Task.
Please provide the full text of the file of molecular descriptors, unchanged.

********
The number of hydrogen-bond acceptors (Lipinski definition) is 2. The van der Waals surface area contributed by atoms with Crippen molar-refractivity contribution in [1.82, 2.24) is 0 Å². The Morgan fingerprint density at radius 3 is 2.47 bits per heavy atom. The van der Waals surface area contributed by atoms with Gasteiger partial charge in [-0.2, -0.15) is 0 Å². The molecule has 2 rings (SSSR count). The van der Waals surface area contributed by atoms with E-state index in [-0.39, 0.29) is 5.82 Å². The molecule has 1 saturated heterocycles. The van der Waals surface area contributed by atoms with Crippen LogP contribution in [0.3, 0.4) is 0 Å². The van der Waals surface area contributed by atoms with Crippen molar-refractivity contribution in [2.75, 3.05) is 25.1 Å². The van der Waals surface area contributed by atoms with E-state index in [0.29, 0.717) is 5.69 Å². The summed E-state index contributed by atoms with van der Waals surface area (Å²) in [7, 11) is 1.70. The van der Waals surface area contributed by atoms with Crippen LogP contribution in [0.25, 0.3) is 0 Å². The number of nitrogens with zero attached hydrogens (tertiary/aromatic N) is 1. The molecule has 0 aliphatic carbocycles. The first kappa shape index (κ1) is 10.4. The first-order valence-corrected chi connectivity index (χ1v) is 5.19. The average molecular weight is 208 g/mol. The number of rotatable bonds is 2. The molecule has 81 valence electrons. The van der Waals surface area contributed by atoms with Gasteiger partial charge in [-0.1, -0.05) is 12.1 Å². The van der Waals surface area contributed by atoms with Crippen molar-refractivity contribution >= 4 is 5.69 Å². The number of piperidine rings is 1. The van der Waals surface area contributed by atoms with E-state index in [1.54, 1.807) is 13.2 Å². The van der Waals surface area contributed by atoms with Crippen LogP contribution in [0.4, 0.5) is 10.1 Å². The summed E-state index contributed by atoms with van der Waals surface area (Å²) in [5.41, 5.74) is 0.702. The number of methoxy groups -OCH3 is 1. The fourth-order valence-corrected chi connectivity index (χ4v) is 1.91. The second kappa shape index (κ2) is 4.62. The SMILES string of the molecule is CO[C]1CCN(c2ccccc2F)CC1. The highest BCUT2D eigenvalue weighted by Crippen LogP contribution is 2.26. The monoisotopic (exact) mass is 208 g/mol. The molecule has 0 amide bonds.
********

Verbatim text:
The number of hydrogen-bond acceptors (Lipinski definition) is 2. The van der Waals surface area contributed by atoms with Crippen molar-refractivity contribution in [1.82, 2.24) is 0 Å². The Morgan fingerprint density at radius 3 is 2.47 bits per heavy atom. The van der Waals surface area contributed by atoms with Gasteiger partial charge in [-0.2, -0.15) is 0 Å². The molecule has 2 rings (SSSR count). The van der Waals surface area contributed by atoms with E-state index in [-0.39, 0.29) is 5.82 Å². The molecule has 1 saturated heterocycles. The van der Waals surface area contributed by atoms with Crippen LogP contribution in [0.3, 0.4) is 0 Å². The van der Waals surface area contributed by atoms with Crippen molar-refractivity contribution in [2.75, 3.05) is 25.1 Å². The van der Waals surface area contributed by atoms with E-state index in [0.29, 0.717) is 5.69 Å². The summed E-state index contributed by atoms with van der Waals surface area (Å²) in [7, 11) is 1.70. The van der Waals surface area contributed by atoms with Crippen LogP contribution in [0.25, 0.3) is 0 Å². The number of nitrogens with zero attached hydrogens (tertiary/aromatic N) is 1. The molecule has 0 aliphatic carbocycles. The first kappa shape index (κ1) is 10.4. The first-order valence-corrected chi connectivity index (χ1v) is 5.19. The average molecular weight is 208 g/mol. The number of rotatable bonds is 2. The molecule has 81 valence electrons. The van der Waals surface area contributed by atoms with Gasteiger partial charge in [-0.1, -0.05) is 12.1 Å². The van der Waals surface area contributed by atoms with Crippen molar-refractivity contribution >= 4 is 5.69 Å². The number of piperidine rings is 1. The van der Waals surface area contributed by atoms with E-state index in [1.54, 1.807) is 13.2 Å². The van der Waals surface area contributed by atoms with Crippen LogP contribution in [0.4, 0.5) is 10.1 Å². The summed E-state index contributed by atoms with van der Waals surface area (Å²) in [5.41, 5.74) is 0.702. The number of methoxy groups -OCH3 is 1. The fourth-order valence-corrected chi connectivity index (χ4v) is 1.91. The second kappa shape index (κ2) is 4.62. The SMILES string of the molecule is CO[C]1CCN(c2ccccc2F)CC1. The highest BCUT2D eigenvalue weighted by Crippen LogP contribution is 2.26. The monoisotopic (exact) mass is 208 g/mol. The molecule has 0 amide bonds.